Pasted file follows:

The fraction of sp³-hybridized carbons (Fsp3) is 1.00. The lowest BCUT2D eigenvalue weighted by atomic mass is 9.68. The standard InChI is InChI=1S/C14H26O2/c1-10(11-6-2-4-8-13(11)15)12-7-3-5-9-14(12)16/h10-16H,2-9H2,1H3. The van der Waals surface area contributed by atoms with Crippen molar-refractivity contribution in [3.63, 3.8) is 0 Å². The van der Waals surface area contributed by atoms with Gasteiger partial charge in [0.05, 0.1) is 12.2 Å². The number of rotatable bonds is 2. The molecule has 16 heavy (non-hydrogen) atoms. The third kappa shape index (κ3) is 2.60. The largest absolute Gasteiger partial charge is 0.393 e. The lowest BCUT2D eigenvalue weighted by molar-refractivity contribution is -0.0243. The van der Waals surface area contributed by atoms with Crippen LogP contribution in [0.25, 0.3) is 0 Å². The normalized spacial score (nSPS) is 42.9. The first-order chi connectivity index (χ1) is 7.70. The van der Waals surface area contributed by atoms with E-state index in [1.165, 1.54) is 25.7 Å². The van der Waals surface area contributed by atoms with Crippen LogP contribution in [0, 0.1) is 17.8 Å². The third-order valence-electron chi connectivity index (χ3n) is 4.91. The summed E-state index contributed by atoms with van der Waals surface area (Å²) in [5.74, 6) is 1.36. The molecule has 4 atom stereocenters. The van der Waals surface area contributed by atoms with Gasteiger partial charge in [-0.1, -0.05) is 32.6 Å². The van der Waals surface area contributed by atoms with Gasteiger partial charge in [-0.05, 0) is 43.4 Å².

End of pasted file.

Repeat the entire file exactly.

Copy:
The fraction of sp³-hybridized carbons (Fsp3) is 1.00. The lowest BCUT2D eigenvalue weighted by atomic mass is 9.68. The standard InChI is InChI=1S/C14H26O2/c1-10(11-6-2-4-8-13(11)15)12-7-3-5-9-14(12)16/h10-16H,2-9H2,1H3. The van der Waals surface area contributed by atoms with Crippen molar-refractivity contribution in [3.63, 3.8) is 0 Å². The van der Waals surface area contributed by atoms with Gasteiger partial charge in [0.05, 0.1) is 12.2 Å². The number of rotatable bonds is 2. The molecule has 16 heavy (non-hydrogen) atoms. The third kappa shape index (κ3) is 2.60. The largest absolute Gasteiger partial charge is 0.393 e. The lowest BCUT2D eigenvalue weighted by molar-refractivity contribution is -0.0243. The van der Waals surface area contributed by atoms with Crippen LogP contribution in [0.25, 0.3) is 0 Å². The normalized spacial score (nSPS) is 42.9. The first-order chi connectivity index (χ1) is 7.70. The van der Waals surface area contributed by atoms with E-state index in [1.165, 1.54) is 25.7 Å². The van der Waals surface area contributed by atoms with Crippen LogP contribution in [0, 0.1) is 17.8 Å². The third-order valence-electron chi connectivity index (χ3n) is 4.91. The summed E-state index contributed by atoms with van der Waals surface area (Å²) in [5.74, 6) is 1.36. The molecule has 4 atom stereocenters. The van der Waals surface area contributed by atoms with Gasteiger partial charge in [-0.1, -0.05) is 32.6 Å². The van der Waals surface area contributed by atoms with Gasteiger partial charge in [-0.05, 0) is 43.4 Å².